Singapore is arguably one of the world’s leaders in providing safe and clean water to its populace – our tap water is well within World Health Organisation (WHO) standards and can be drunk right from the tap, according to the Public Utilities Board (PUB). Waterborne diseases that plagued the kampungs of old are a thing of the past, and are only ever mentioned in tandem with far-flung, developing regions such as Africa or South America.
Perhaps we’ve become complacent – it’s easy to see why, with clean water freely available nearly everywhere. Yet, as with most things, we are only able to truly appreciate a blessing if we understand how difficult life would be in its absence. Just what kind of diseases plague societies without our access to clean water?
Water-borne illnesses are often the result of any combination of these three microorganisms. Those affected are often stricken with dangerously dehydrating diarrhea, minor to extensive damage to their gastrointestinal tract, and other far reaching complications. Here, we take a closer look at the culprits of such conditions.
If you’ve ever been overseas on work or holiday, chances are that you’ve experienced this dreaded ailment. Traveller’s diarrhea is most often caused by a few toxin-producing strains of the bacteria, Escherichia Coli or e. coli. The funny thing about it – once you get past the stomach cramps and persistent diarrhea – is that you’ll eventually build up an immunity to the bacteria, just like the locals. However, since the process often takes months of prolonged exposure, the average tourist typically doesn’t gain immunity.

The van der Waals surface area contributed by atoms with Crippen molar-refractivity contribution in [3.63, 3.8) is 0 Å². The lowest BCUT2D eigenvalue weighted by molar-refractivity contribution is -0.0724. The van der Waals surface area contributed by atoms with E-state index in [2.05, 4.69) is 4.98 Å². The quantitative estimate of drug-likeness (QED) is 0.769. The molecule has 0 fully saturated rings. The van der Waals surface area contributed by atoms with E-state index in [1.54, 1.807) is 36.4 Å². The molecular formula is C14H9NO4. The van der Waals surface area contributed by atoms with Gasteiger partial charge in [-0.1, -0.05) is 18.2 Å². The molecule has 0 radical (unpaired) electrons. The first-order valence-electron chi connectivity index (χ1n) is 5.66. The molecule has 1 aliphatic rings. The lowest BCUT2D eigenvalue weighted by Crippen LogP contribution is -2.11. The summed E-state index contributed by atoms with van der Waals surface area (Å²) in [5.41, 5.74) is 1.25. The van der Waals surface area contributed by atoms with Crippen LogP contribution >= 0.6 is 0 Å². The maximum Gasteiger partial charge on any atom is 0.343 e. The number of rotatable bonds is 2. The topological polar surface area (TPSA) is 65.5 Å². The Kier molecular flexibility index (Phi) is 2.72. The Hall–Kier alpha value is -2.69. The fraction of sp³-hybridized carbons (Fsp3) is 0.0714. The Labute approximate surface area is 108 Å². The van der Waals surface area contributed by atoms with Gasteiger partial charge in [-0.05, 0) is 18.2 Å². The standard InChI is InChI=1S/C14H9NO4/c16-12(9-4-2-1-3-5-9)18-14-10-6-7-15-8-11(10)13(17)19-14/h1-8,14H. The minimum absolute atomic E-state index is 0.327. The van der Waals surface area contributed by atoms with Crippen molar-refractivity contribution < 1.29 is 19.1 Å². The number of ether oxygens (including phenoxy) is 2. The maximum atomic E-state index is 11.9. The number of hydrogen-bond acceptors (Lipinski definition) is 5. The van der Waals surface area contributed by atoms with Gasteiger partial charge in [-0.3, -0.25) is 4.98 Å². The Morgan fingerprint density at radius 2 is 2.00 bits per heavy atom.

Dysentery is a serious disease with bacterial, viral, or parasitic origins. It has the potential to cause epidemics in regions without access to proper sanitation and medical care. While traveller’s diarrhea is typically an annoyance, the bloody diarrhea of dysentery is a sign of damage to the colon and intestines. In historical records, dysentery outbreaks were known to kill off up to 90% of a town’s population.
Next to e. coli, salmonella is the next most infamous bacteria when we think of ‘bad germs’. Unsurprisingly, this bacteria type is one of the most common causes of diarrhea globally. Besides being transmitted by contaminated poultry or dairy products, it is often spread through water that has been contaminated by domestic animals or pests. Given proper rehydration and rest, the condition itself is relatively mild, but can be highly persistent when improper hygiene practices result in continuous re-infection.
Singapore is wonderfully safe and sheltered – it is inarguable. In this context, we face no natural disasters that could disrupt our supply of clean water, and we enjoy a plentiful supply thanks to the prudence of our government in developing water reclamation technology. For the most part, the government’s long-term strategies and immediate measures keep our water supply secure. But is it enough?
In 2011, the dead body of an Indonesian maid was found in the rooftop water tank of a Woodlands HDB block, prompting authorities to shut off the water supply immediately. However, it wasn’t apparent how long the body had been in the water tank before it was discovered, meaning the residents of the block would have been drinking and washing with water tainted by the decomposing body.
While this incident is as extreme as it gets, smaller matters of contamination could occur, such as the rusty brown water that plagued 50 blocks in Punggol in 2016, and another incident in Ang Mo Kio in 2018. Having a personal water filtration system between you and such incidents is an incredible step towards having more peace of mind.
To that end, you may wish to consider a water filtration system from Hydroflux, Singapore’s only distributor of the bleeding-edge Nanofact filter technology. Besides the range of attractive options that cater to families and offices, big and small, Hydroflux offers many additional features with its water dispensers that greatly improve your habit of hydration.